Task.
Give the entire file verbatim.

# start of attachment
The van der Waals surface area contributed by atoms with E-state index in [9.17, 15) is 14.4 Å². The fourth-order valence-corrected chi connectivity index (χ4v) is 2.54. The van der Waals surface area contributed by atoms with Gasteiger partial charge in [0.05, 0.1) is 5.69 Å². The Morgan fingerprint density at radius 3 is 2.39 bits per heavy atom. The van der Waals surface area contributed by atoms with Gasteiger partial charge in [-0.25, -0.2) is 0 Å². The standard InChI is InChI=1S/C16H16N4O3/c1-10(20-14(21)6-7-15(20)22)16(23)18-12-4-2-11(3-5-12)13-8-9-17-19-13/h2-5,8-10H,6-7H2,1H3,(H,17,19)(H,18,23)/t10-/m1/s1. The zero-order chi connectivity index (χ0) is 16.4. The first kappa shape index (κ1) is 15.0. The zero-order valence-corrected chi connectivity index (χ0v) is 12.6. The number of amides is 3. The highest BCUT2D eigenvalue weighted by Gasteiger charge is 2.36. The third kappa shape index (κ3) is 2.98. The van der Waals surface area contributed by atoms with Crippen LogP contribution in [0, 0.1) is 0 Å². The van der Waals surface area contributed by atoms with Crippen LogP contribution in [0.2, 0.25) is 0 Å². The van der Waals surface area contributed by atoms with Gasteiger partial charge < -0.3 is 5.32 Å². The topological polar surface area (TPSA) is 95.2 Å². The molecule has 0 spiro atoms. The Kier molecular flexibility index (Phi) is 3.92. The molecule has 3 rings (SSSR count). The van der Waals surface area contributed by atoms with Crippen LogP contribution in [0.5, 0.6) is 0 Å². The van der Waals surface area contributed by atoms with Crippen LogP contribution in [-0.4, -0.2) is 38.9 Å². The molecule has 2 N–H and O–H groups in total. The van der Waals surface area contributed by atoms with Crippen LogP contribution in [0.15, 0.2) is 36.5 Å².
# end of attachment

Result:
The van der Waals surface area contributed by atoms with E-state index in [9.17, 15) is 14.4 Å². The fourth-order valence-corrected chi connectivity index (χ4v) is 2.54. The van der Waals surface area contributed by atoms with Gasteiger partial charge in [0.05, 0.1) is 5.69 Å². The Morgan fingerprint density at radius 3 is 2.39 bits per heavy atom. The van der Waals surface area contributed by atoms with Gasteiger partial charge in [-0.25, -0.2) is 0 Å². The standard InChI is InChI=1S/C16H16N4O3/c1-10(20-14(21)6-7-15(20)22)16(23)18-12-4-2-11(3-5-12)13-8-9-17-19-13/h2-5,8-10H,6-7H2,1H3,(H,17,19)(H,18,23)/t10-/m1/s1. The zero-order chi connectivity index (χ0) is 16.4. The first kappa shape index (κ1) is 15.0. The zero-order valence-corrected chi connectivity index (χ0v) is 12.6. The number of amides is 3. The highest BCUT2D eigenvalue weighted by Gasteiger charge is 2.36. The third kappa shape index (κ3) is 2.98. The van der Waals surface area contributed by atoms with Crippen LogP contribution in [0, 0.1) is 0 Å². The van der Waals surface area contributed by atoms with Crippen LogP contribution in [0.2, 0.25) is 0 Å². The van der Waals surface area contributed by atoms with Gasteiger partial charge < -0.3 is 5.32 Å². The topological polar surface area (TPSA) is 95.2 Å². The molecule has 0 spiro atoms. The Kier molecular flexibility index (Phi) is 3.92. The molecule has 3 rings (SSSR count). The van der Waals surface area contributed by atoms with Crippen LogP contribution in [0.5, 0.6) is 0 Å². The van der Waals surface area contributed by atoms with Crippen LogP contribution in [-0.4, -0.2) is 38.9 Å². The molecule has 2 N–H and O–H groups in total. The van der Waals surface area contributed by atoms with Crippen LogP contribution in [0.15, 0.2) is 36.5 Å².